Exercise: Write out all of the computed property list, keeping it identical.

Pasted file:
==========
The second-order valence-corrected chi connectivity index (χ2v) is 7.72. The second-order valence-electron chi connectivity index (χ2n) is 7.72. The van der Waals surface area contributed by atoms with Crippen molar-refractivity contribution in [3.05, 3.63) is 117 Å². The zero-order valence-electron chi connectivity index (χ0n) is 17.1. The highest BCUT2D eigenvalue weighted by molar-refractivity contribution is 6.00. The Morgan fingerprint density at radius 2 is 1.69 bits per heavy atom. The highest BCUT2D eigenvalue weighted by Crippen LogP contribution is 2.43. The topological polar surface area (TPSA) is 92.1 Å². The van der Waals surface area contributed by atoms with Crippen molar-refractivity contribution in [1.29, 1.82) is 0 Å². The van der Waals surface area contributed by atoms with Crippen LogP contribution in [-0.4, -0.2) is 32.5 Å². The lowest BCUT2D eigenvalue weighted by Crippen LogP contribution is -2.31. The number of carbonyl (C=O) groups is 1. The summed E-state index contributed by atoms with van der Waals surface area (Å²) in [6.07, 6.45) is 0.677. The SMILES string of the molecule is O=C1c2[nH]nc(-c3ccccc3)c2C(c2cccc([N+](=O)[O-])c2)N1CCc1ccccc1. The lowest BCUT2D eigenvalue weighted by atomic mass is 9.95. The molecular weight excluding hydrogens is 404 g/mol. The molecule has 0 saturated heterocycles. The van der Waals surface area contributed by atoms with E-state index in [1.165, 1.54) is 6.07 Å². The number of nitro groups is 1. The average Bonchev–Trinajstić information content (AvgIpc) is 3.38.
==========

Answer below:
The second-order valence-corrected chi connectivity index (χ2v) is 7.72. The second-order valence-electron chi connectivity index (χ2n) is 7.72. The van der Waals surface area contributed by atoms with Crippen molar-refractivity contribution in [3.05, 3.63) is 117 Å². The zero-order valence-electron chi connectivity index (χ0n) is 17.1. The highest BCUT2D eigenvalue weighted by molar-refractivity contribution is 6.00. The Morgan fingerprint density at radius 2 is 1.69 bits per heavy atom. The highest BCUT2D eigenvalue weighted by Crippen LogP contribution is 2.43. The topological polar surface area (TPSA) is 92.1 Å². The van der Waals surface area contributed by atoms with Crippen molar-refractivity contribution in [1.29, 1.82) is 0 Å². The van der Waals surface area contributed by atoms with Crippen LogP contribution in [-0.4, -0.2) is 32.5 Å². The lowest BCUT2D eigenvalue weighted by Crippen LogP contribution is -2.31. The number of carbonyl (C=O) groups is 1. The summed E-state index contributed by atoms with van der Waals surface area (Å²) in [6.07, 6.45) is 0.677. The SMILES string of the molecule is O=C1c2[nH]nc(-c3ccccc3)c2C(c2cccc([N+](=O)[O-])c2)N1CCc1ccccc1. The lowest BCUT2D eigenvalue weighted by atomic mass is 9.95. The molecular weight excluding hydrogens is 404 g/mol. The molecule has 0 saturated heterocycles. The van der Waals surface area contributed by atoms with E-state index in [1.165, 1.54) is 6.07 Å². The number of nitro groups is 1. The average Bonchev–Trinajstić information content (AvgIpc) is 3.38.